A Brief Note on Marilyn Monroe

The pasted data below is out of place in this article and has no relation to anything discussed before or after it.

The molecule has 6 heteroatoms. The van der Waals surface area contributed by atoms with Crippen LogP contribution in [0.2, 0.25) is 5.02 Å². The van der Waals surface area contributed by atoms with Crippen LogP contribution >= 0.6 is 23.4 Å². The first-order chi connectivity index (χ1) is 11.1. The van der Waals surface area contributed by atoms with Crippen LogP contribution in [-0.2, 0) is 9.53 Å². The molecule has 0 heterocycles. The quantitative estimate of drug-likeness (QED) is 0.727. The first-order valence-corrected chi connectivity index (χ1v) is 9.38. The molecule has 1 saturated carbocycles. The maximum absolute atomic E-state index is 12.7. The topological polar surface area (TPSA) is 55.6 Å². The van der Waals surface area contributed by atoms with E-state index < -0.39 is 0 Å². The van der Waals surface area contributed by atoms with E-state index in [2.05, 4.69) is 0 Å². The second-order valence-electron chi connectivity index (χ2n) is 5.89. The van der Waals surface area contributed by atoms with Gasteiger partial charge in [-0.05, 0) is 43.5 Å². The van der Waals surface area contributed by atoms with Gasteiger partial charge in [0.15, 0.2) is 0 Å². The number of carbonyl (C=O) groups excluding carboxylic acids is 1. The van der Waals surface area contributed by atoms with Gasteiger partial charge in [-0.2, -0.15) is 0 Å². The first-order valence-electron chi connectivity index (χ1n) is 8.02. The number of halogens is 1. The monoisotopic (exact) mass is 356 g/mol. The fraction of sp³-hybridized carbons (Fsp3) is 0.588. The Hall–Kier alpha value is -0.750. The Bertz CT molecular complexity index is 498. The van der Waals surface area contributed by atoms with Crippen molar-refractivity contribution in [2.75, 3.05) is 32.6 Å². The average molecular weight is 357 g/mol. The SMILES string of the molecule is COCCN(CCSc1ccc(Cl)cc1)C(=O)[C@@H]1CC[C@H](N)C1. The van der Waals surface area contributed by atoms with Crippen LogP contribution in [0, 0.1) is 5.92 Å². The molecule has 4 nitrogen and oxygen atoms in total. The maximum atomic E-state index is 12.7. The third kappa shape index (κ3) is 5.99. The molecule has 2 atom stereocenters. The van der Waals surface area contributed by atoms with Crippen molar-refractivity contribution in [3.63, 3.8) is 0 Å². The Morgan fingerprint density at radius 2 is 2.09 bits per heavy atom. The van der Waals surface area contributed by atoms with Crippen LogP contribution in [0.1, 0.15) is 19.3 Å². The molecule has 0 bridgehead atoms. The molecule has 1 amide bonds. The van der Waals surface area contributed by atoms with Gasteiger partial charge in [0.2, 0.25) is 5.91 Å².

Like Montgomery Clift, Marilyn Monroe (1926-1962) was a fragile and beautiful presence in movies who was destined to shine for a few brief seasons and then disappear from us forever. But fortunately for us she is immortalized by the celluloid performances she left behind. Now a lot, some might say too much, have been written about her since that fateful night in August 1962 when she was found dead in her Los Angeles home. And over the years I have read many, many accounts of her, her life, her acting, her affairs etcetera. Some have been interesting, some exploitative, some have been fictional and some just downright mean. It seems that the fascination with Marilyn will never end. Why that is, who knows? And so the books will go on and on… But far and away the best and most loving account of her in print is Truman Capote’s essay A Beautiful Child from his book Music for Chameleons (1980). It can also be found in Portraits and Observations: The Essays of Truman Capote (2007). I won’t go into what the essay contains because I want you, if you’re interested, to experience the pleasures of the portrait first hand. So my function here is to point it out to you if you didn’t know about it before. I reread it about once a year just because it makes me feel that through it I have grown to know and appreciate her a little bit more.